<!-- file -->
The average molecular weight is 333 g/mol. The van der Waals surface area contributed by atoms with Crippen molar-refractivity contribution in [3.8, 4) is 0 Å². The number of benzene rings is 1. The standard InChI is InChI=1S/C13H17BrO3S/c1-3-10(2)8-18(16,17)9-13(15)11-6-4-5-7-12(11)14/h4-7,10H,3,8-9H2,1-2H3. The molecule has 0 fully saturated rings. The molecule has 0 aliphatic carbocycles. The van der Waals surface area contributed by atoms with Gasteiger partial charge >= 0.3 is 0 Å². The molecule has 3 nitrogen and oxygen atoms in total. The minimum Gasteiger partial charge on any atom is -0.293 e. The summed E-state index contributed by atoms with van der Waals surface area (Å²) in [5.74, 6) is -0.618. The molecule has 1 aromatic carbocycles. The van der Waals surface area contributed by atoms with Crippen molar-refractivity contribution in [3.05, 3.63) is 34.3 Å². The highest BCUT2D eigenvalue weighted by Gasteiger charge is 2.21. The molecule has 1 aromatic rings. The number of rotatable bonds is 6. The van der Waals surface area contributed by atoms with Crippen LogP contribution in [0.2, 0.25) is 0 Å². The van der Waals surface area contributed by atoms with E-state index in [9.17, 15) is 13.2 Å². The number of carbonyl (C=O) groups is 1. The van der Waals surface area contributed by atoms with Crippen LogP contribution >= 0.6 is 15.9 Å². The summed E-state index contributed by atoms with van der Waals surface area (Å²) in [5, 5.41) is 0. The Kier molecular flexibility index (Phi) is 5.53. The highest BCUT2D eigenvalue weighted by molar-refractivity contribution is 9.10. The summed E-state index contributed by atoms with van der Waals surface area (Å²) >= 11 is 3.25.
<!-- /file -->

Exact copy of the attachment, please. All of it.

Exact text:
The average molecular weight is 333 g/mol. The van der Waals surface area contributed by atoms with Crippen molar-refractivity contribution in [3.8, 4) is 0 Å². The number of benzene rings is 1. The standard InChI is InChI=1S/C13H17BrO3S/c1-3-10(2)8-18(16,17)9-13(15)11-6-4-5-7-12(11)14/h4-7,10H,3,8-9H2,1-2H3. The molecule has 0 fully saturated rings. The molecule has 0 aliphatic carbocycles. The van der Waals surface area contributed by atoms with Gasteiger partial charge >= 0.3 is 0 Å². The molecule has 3 nitrogen and oxygen atoms in total. The minimum Gasteiger partial charge on any atom is -0.293 e. The summed E-state index contributed by atoms with van der Waals surface area (Å²) in [5.74, 6) is -0.618. The molecule has 1 aromatic carbocycles. The van der Waals surface area contributed by atoms with Crippen molar-refractivity contribution in [3.05, 3.63) is 34.3 Å². The highest BCUT2D eigenvalue weighted by Gasteiger charge is 2.21. The molecule has 1 aromatic rings. The number of rotatable bonds is 6. The van der Waals surface area contributed by atoms with Crippen LogP contribution in [0.2, 0.25) is 0 Å². The van der Waals surface area contributed by atoms with E-state index in [9.17, 15) is 13.2 Å². The number of carbonyl (C=O) groups is 1. The van der Waals surface area contributed by atoms with Crippen LogP contribution >= 0.6 is 15.9 Å². The summed E-state index contributed by atoms with van der Waals surface area (Å²) in [5, 5.41) is 0. The Kier molecular flexibility index (Phi) is 5.53. The highest BCUT2D eigenvalue weighted by molar-refractivity contribution is 9.10. The summed E-state index contributed by atoms with van der Waals surface area (Å²) >= 11 is 3.25.